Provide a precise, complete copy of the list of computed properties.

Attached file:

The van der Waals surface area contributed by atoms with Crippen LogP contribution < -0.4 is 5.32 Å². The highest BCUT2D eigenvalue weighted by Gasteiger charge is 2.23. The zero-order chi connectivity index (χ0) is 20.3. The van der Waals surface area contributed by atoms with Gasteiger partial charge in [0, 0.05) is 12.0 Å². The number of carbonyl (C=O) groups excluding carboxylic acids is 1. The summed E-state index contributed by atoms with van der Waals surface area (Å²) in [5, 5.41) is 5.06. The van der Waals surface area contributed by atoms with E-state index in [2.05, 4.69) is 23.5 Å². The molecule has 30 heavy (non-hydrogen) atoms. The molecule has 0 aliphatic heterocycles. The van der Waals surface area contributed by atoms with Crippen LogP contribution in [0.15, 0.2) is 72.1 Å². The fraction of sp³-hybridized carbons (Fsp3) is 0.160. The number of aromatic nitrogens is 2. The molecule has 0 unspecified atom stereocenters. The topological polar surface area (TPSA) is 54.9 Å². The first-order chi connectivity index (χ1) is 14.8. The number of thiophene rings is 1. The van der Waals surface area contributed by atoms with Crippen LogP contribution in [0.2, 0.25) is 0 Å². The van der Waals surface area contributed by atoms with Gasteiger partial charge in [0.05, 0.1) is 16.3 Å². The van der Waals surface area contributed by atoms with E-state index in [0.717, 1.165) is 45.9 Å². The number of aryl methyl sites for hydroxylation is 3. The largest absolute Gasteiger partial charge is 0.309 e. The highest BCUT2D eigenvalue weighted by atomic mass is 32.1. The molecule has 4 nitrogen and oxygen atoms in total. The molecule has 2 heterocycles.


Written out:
The van der Waals surface area contributed by atoms with Crippen LogP contribution < -0.4 is 5.32 Å². The highest BCUT2D eigenvalue weighted by Gasteiger charge is 2.23. The zero-order chi connectivity index (χ0) is 20.3. The van der Waals surface area contributed by atoms with Gasteiger partial charge in [0, 0.05) is 12.0 Å². The number of carbonyl (C=O) groups excluding carboxylic acids is 1. The summed E-state index contributed by atoms with van der Waals surface area (Å²) in [5, 5.41) is 5.06. The van der Waals surface area contributed by atoms with E-state index in [2.05, 4.69) is 23.5 Å². The molecule has 30 heavy (non-hydrogen) atoms. The molecule has 0 aliphatic heterocycles. The van der Waals surface area contributed by atoms with Crippen LogP contribution in [0.15, 0.2) is 72.1 Å². The fraction of sp³-hybridized carbons (Fsp3) is 0.160. The number of aromatic nitrogens is 2. The molecule has 0 unspecified atom stereocenters. The topological polar surface area (TPSA) is 54.9 Å². The first-order chi connectivity index (χ1) is 14.8. The number of thiophene rings is 1. The van der Waals surface area contributed by atoms with Crippen LogP contribution in [0.2, 0.25) is 0 Å². The van der Waals surface area contributed by atoms with Gasteiger partial charge in [0.05, 0.1) is 16.3 Å². The van der Waals surface area contributed by atoms with E-state index in [0.717, 1.165) is 45.9 Å². The number of aryl methyl sites for hydroxylation is 3. The largest absolute Gasteiger partial charge is 0.309 e. The highest BCUT2D eigenvalue weighted by atomic mass is 32.1. The molecule has 4 nitrogen and oxygen atoms in total. The molecule has 2 heterocycles.